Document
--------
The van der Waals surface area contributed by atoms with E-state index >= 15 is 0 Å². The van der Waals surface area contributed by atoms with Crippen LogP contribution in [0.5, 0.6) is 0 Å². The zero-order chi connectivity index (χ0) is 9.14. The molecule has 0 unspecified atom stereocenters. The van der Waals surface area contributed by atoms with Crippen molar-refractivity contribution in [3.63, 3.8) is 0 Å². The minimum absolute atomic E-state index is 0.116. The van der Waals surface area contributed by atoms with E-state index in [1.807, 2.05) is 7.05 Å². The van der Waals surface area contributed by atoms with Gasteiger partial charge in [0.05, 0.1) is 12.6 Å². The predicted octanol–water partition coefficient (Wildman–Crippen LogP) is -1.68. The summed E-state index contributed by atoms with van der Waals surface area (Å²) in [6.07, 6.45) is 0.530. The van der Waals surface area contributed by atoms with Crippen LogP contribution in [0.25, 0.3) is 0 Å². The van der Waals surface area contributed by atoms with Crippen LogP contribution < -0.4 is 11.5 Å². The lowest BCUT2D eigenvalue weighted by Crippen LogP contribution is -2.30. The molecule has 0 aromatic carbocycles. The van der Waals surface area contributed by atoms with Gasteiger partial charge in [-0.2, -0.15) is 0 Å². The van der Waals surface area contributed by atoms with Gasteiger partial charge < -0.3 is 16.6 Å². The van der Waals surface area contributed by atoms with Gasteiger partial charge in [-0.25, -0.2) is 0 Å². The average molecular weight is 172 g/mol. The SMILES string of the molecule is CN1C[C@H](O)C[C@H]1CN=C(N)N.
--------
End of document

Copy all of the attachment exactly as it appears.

The van der Waals surface area contributed by atoms with E-state index >= 15 is 0 Å². The van der Waals surface area contributed by atoms with Crippen LogP contribution in [0.5, 0.6) is 0 Å². The zero-order chi connectivity index (χ0) is 9.14. The molecule has 0 unspecified atom stereocenters. The van der Waals surface area contributed by atoms with Crippen molar-refractivity contribution in [3.63, 3.8) is 0 Å². The minimum absolute atomic E-state index is 0.116. The van der Waals surface area contributed by atoms with E-state index in [1.807, 2.05) is 7.05 Å². The van der Waals surface area contributed by atoms with Gasteiger partial charge in [0.05, 0.1) is 12.6 Å². The predicted octanol–water partition coefficient (Wildman–Crippen LogP) is -1.68. The summed E-state index contributed by atoms with van der Waals surface area (Å²) in [6.07, 6.45) is 0.530. The van der Waals surface area contributed by atoms with Crippen LogP contribution in [0.25, 0.3) is 0 Å². The van der Waals surface area contributed by atoms with Crippen LogP contribution < -0.4 is 11.5 Å². The lowest BCUT2D eigenvalue weighted by Crippen LogP contribution is -2.30. The molecule has 0 aromatic carbocycles. The van der Waals surface area contributed by atoms with Gasteiger partial charge in [-0.2, -0.15) is 0 Å². The van der Waals surface area contributed by atoms with Gasteiger partial charge < -0.3 is 16.6 Å². The van der Waals surface area contributed by atoms with Gasteiger partial charge in [-0.25, -0.2) is 0 Å². The average molecular weight is 172 g/mol. The SMILES string of the molecule is CN1C[C@H](O)C[C@H]1CN=C(N)N.